Magazine article Baylor Business Review

Upward TREND

Magazine article Baylor Business Review

Upward TREND

Article excerpt

SAKINA HAJI WAS BORN IN INDIA AND LIVED ABROAD UNTIL SHE WAS SEVEN YEARS OLD. When her family moved to Houston that year for her father's job with Exxon, she didn't even know what the United States was. Now, a little more than a decade later, the junior Economics major has competed in high school Model U.N. competitions, lobbied on Capitol Hill and argued for Baylor's mock trial team.

Incoming Baylor students may recognize Haji's name and voice. When she's not focused on her corporate attorney ambitions, she moonlights as an admissions telecounselor, describing and answering questions about Baylor to prospective Bears. But she hadn't always planned on going to Baylor.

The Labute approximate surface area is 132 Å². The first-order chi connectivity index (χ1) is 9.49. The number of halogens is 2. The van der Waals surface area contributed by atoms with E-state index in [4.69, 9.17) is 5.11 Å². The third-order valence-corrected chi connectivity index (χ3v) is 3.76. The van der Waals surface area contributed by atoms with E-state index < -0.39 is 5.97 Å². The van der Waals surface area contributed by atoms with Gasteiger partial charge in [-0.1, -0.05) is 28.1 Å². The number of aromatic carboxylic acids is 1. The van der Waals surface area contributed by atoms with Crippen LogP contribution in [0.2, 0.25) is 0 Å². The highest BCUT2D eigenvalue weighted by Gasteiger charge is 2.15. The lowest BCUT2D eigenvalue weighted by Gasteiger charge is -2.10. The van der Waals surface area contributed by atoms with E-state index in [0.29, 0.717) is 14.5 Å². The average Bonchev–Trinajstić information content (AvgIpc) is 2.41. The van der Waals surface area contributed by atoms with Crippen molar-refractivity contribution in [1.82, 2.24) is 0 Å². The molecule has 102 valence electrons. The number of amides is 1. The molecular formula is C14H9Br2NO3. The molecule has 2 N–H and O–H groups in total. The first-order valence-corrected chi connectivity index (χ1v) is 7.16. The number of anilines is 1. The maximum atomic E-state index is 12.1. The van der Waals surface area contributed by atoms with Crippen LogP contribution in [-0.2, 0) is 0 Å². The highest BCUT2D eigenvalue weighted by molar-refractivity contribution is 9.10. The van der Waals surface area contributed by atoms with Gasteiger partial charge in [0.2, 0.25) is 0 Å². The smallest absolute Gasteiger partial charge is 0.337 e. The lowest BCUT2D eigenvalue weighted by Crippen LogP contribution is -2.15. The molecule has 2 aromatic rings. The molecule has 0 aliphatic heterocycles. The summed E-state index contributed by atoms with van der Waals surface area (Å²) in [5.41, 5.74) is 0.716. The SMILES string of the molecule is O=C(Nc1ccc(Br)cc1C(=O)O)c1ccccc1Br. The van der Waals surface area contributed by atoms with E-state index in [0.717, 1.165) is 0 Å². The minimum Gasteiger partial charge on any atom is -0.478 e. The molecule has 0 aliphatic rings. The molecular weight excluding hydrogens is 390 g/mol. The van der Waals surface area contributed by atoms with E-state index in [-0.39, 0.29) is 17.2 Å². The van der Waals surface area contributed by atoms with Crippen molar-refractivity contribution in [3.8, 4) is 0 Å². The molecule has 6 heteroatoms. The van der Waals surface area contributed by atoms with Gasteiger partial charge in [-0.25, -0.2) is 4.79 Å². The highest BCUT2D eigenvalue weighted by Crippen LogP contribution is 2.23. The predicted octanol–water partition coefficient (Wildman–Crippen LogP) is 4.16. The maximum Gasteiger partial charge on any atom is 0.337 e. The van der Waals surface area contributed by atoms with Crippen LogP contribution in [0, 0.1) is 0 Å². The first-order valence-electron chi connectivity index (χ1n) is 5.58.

"When I actually visited campus, that's what changed my mind and really made me want to come here," she said. "I knew it was a Christian school, so I didn't know what it was going to be like, but I felt really welcomed by everyone I met and everyone I talked to. I could see myself here."

As a Muslim student, Haji admits it was a bit daunting to attend a Baptist university.

"I didn't know what to expect," she said. "I had never been in a very religious living community before. When I came here, I actually learned there are more similarities than differences. I've always been kind of conservative. I have a conservative family and upbringing, so that really made me happy to come to Baylor, and that really made my parents happy."

If it was intimidating at first, it didn't take long for Haji to And her place at Baylor. …

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